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Prayers for Nauru children and adults


Christians gathered in Mary MacKillop Plaza on November 2 for an ecumenical prayer vigil to encourage the Australian Government to release refugee children being held within the Nauru Regional Processing Centre.

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Part of a series of nation-wide prayer vigils advocating for #KidsOffNaru hosted by Love Makes a Way, the Adelaide event was co-hosted by local organisation Justice for Refugees SA and focused on the need for adults to be removed from Nauru, as well as children.

Representatives of the Catholic Church were in the crowd, including Administrator Delegate Fr Philip Marshall and members of the Office for Renewing Parishes.

Reverend John Hughes, Minister in Placement at Brougham Place Uniting Church, attended the vigil with his young family and was proud that, despite the cool weather, many turned out to stand up for the ‘least of these’.

“It was really moving to see so many people come out. It was a chilly evening, but that didn’t stop people coming to pray for the children and to call on our Government to act with integrity and compassion,” he said.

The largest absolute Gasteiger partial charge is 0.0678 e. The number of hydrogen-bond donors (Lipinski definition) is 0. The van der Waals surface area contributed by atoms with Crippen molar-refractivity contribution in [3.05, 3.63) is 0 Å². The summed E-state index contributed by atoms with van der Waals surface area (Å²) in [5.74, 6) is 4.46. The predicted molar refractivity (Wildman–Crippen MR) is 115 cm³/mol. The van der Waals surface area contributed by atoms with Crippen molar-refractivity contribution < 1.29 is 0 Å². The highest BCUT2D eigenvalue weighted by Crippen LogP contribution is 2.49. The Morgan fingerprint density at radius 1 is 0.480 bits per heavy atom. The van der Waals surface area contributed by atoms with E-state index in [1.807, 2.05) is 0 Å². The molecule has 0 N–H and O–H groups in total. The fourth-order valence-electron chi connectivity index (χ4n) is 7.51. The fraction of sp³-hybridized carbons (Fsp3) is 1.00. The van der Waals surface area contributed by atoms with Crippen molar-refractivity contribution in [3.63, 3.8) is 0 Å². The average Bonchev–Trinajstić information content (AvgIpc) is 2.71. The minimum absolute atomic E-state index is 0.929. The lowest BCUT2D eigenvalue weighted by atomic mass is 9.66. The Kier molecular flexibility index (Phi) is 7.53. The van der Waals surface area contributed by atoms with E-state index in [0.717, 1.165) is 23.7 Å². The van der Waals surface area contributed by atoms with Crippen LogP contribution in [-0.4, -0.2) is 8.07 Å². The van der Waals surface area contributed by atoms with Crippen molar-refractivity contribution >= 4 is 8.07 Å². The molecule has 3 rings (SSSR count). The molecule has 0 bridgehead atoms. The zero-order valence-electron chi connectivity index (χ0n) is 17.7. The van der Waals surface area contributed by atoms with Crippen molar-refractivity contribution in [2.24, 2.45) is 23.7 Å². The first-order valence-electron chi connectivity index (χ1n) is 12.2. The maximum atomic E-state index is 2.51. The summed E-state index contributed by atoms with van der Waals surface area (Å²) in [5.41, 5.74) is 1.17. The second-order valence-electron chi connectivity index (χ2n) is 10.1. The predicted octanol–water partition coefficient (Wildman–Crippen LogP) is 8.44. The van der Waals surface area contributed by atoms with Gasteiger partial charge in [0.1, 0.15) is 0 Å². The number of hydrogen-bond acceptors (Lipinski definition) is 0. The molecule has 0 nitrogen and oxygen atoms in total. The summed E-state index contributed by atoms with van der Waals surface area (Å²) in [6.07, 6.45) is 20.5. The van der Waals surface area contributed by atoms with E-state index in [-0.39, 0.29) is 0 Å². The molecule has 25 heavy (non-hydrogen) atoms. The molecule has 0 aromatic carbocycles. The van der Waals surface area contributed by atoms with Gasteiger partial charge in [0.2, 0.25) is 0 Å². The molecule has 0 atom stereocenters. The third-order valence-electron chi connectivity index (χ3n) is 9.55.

“It was particularly fitting to gather beside the statue of St Mary of the Cross MacKillop playing with children.

“This highlighted our call to care for the children and dispossessed in our midst.”

Rev Hughes said it was important that Christians remember the call of Christ to be a compassionate and caring community, and that Christ particularly cared for the children and the least of these.

“It has become clear over the years that indefinite detention is detrimental to the health and well-being of the children and all people,” he said.

“It is unjust and inhumane for these people to continue to be held in such a way. It fails to honour their dignity and that they are made in the Image of God.”

As well as singing prayers of hope and salvation, attendees formed small prayer circles with those near them to reflect on the suffering of those in off-shore detention, and to pray intimately.

In a gesture of solidarity, organisers asked attendees to dip their fingers in water and run it down their faces to symbolise the tears for those on Nauru.

Rev Hughes shared that there are multiple ways everyday Australians can support those in offshore detention.

“People can continue to support efforts through prayer, through contacting their local federal MP urging immediate action, and as people begin to arrive, to greet them with open hands and hearts.”

For information on Justice for Refugees news and events, visit or see the Justice for Refugees SA Facebook page.




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